HALS, Frans
(b. 1580, Antwerpen, d. 1666, Haarlem)

Catharina Hooft with her Nurse

Oil on canvas, 68 x 65 cm
Staatliche Museen, Berlin

As this picture clearly shows, in his early commissioned portraits Hals adhered more closely to the old technique and to accepted conventions than in his genre works. During the first decades of his career he continued to follow the ancient idea of adjusting his style to his subject. Of course it is appropriate that the gestures and expressions of the nurse and the elegantly dressed Catherina are more refined than those used by a boisterous group celebrating carnival.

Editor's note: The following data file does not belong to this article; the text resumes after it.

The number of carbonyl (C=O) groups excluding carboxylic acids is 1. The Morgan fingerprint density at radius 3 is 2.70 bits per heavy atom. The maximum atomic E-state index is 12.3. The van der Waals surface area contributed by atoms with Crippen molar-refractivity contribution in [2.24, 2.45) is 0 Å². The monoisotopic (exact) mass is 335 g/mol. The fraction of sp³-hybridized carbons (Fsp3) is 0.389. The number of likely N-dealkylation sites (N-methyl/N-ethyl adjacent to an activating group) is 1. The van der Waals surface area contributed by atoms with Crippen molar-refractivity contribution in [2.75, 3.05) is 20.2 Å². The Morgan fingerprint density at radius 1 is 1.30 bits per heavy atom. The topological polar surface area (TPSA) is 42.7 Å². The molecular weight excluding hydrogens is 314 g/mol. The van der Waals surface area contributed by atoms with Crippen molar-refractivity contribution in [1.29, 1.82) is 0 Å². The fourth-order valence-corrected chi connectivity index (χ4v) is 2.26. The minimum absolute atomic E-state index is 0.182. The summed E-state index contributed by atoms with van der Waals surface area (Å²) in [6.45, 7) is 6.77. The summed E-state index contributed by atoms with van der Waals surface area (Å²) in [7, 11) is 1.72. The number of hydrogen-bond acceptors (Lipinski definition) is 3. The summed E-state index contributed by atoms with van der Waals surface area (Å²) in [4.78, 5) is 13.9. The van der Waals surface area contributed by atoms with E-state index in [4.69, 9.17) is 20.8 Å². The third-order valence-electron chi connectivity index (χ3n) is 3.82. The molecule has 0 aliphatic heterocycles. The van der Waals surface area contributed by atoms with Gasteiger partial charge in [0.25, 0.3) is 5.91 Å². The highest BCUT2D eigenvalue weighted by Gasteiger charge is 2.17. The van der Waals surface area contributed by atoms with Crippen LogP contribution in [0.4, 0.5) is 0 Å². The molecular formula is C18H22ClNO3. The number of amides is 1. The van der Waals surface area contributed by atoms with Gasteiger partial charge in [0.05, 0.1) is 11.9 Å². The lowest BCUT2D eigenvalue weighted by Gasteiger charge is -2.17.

The double portrait is an excellent early example of Hals's subtle invention. The nurse, it seems, was about to present an apple to the young child when both were diverted by the approach of a spectator, to whom they appear to turn spontaneously, one of the many ingenious devices used by Hals to give the impression of a moment of life in his pictures. The colour scheme still shows the dark tonality of his early commissioned portraits, and the minute execution of the child's richly embroidered costume is set off by a delightful vivacity in the brushwork on the faces and hands.

In 1635 Catharina became the teen-age bride of extremely wealthy Cornelis de Graeff who later served repeatedly as burgomaster of Amsterdam and became the city's guiding political force as well as adviser and confidant of Johan de Witt, Holland's leading statesman after the middle of the century.